Jump scares are all very well and good, but the most powerful sense of fear comes from what you don’t see. As gaming gains a more broad pallet titles like Dark Wood reminds us that there are still basic lessons to learned from good sound work and clever use of lighting.
Dark Wood is a survival horror game of sorts that you play from a top down view point, using your mouse to face in any direction. You can interact with the environment in various ways, from pushing and pulling objects, to rifling through the many bodies/cupboards/things. You will probably leave the games opening sequence as confused as when you first started; in fact probably more so. For me, this adds to the sense of fear because the game keeps even basic information from you (such as who you are) and leaves you hanging. To avoid spoilers I’ll just say that you are seemingly trapped in the woods and there are forces at work intent on keeping you there on a permanent basis.
Some players might be put off by the top down view of this game, surmising that its capacity for horror will be diminished by a more old school chassis. However, the way this title uses this view is incredible. As you turn, what you see is represented from a cone of vision. This will be obstructed by objects in the world and this gives a fairly accurate representation of what you're peepers can see. This technique also adds a lot of atmosphere, just by opening a door your beam like vision creeps through the opening; widening as the door creaks further to expose the horrors within. When walking through trees this same effect will send shadows reaching into the darkness ahead like gigantic black fingers and even tiny gaps in wooden walls will send a thin slither of vision through. When trying to assess who (or what) is walking on the other side of a wall builds tension like you wouldn't believe.
Like our own vision, what you see on the screen when not looking directly at that area can seem distorted. Subtle shapes and misty figures can sometimes trick you into thinking danger is near. The visuals for this are not revolutionary by any stretch but there has been a lot of work put into the animations and static visuals. There is also a great sense of uniqueness to the many locations in this game and I can’t remember seeing the same place twice.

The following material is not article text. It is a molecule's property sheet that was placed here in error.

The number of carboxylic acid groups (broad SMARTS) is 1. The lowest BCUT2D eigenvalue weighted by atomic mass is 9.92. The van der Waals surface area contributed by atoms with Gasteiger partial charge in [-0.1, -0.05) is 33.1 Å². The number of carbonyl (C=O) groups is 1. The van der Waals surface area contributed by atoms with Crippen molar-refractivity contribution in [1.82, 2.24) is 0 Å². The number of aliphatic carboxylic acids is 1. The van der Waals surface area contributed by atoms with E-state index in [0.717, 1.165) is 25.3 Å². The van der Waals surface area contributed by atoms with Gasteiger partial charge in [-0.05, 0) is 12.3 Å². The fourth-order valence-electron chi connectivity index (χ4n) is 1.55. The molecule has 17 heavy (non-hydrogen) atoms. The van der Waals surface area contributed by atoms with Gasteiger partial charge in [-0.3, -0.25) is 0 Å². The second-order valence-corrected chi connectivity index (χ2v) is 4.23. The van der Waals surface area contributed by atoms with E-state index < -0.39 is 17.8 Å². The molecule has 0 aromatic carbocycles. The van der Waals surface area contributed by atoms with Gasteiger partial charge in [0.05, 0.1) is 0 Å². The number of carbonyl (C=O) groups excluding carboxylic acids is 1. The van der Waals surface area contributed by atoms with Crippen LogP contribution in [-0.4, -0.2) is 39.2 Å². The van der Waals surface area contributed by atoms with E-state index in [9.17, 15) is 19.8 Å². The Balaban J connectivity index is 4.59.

As you play day and night will occur naturally and when the darkness does come, the only safe place is within the shroud of mist created by your fireplace. This is not absolute safety however and soon things will come knocking on your door. One way to keep intruders away, at least initially, is to find gasoline and keep your generator running through the night. Light from your lamps will only keep certain dangers away, as you will discover. As the nights come to a climax so too does the eerie background music that would be right at home in John Carpenters The Thing or Stanley Kubrick’s The Shining. On surviving the night you will awake the next morning and be paid a visit from a trader. Surviving also gains you reputation with this NPC which you can use to buy much-needed resources. You must then head out into the game world again to find clues, gather more resources and face the horrors of the forest.
Right from the off it is clear this is going be a disturbing game; everything you come across seems withered and caked in decay. Dead bodies litter the fields, buildings appear dilapidated and there are other things that are just not right. As you find various forms of meat, the game allows you to cook these morsels and fuse them into a syringe of meaty extract. Once full you can give yourself a new ability and these certainly hint at a supernatural undercurrent. For example, one allows you to heal once a day while standing near electric lights and another lets you see exactly where you are on the map. This works by leaving an unnamed ‘body part’ at that location: this is a grim game for sure.
I know I don't give games enough coverage in regards to sound, ACG often reminds me of this in the amazing way he conveys good (and bad) sound work. However, I absolutely must give the sound in Dark Wood some major attention because I found it to be astounding. Like the visuals, it is not just a case of high-quality samples being used. No, it’s the timing and way in which environmental sound is used to make you feel dread. Sometimes when barricaded inside your refuge you will hear a sudden twig snap, a floorboard creak in the next room or a distant guttural growl. Each is a sign that something is coming and when finally the boards you just nailed to a door start to buckle; you know this could be the end.
This fantastic use of sound combined with the visual effects make playing Dark Wood a very creepy experience indeed and one which absolutely must be played on your own, in a low lit room with a good set of headphones.
It is always nice when you stumble across a game you didn't know about and after taking a punt: it turns it to be fantastic. There isn’t a great deal of coverage out there for dark Wood and so for that reason alone, I wanted to review it. Indie developers like Acid Wizard are what is exciting about the games industry today and we should support them when we can. For those of you who stream games this would also be a perfect title.
I could tell you more but this is one of them games where the less you know going in, the better. The price point for this game is also very good and you will get at least twenty hours at least and nearer thirty if you tool around like I do. So there it is guys, if you like old school horror games or huddling in dark corners praying for morning; Dark Wood is highly recommended.
Thank you for reading my review of Dark Wood on PC, if you would like to follow my doings you can do so @riggedforepic and of course add my site to your favourites.